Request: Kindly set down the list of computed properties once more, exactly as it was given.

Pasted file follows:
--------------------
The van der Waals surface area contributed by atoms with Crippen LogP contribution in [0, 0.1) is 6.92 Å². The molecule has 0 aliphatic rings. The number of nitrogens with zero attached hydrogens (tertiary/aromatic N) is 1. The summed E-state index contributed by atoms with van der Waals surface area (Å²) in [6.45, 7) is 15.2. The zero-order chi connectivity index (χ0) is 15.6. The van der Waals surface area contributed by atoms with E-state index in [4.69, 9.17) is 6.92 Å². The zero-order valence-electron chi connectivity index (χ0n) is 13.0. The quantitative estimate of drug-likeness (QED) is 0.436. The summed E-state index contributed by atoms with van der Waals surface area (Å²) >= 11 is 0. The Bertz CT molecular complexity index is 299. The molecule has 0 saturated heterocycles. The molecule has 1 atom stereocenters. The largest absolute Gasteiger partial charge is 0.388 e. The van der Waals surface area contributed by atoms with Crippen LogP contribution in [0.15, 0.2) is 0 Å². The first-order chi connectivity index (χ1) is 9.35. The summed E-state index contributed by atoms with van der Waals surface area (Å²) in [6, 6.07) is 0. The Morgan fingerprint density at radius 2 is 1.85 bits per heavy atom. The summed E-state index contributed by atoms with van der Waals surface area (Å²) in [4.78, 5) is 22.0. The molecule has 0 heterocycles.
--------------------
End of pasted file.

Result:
The van der Waals surface area contributed by atoms with Crippen LogP contribution in [0, 0.1) is 6.92 Å². The molecule has 0 aliphatic rings. The number of nitrogens with zero attached hydrogens (tertiary/aromatic N) is 1. The summed E-state index contributed by atoms with van der Waals surface area (Å²) in [6.45, 7) is 15.2. The zero-order chi connectivity index (χ0) is 15.6. The van der Waals surface area contributed by atoms with E-state index in [4.69, 9.17) is 6.92 Å². The zero-order valence-electron chi connectivity index (χ0n) is 13.0. The quantitative estimate of drug-likeness (QED) is 0.436. The summed E-state index contributed by atoms with van der Waals surface area (Å²) >= 11 is 0. The Bertz CT molecular complexity index is 299. The molecule has 0 saturated heterocycles. The molecule has 1 atom stereocenters. The largest absolute Gasteiger partial charge is 0.388 e. The van der Waals surface area contributed by atoms with Crippen LogP contribution in [0.15, 0.2) is 0 Å². The first-order chi connectivity index (χ1) is 9.35. The summed E-state index contributed by atoms with van der Waals surface area (Å²) in [6, 6.07) is 0. The Morgan fingerprint density at radius 2 is 1.85 bits per heavy atom. The summed E-state index contributed by atoms with van der Waals surface area (Å²) in [4.78, 5) is 22.0. The molecule has 0 heterocycles.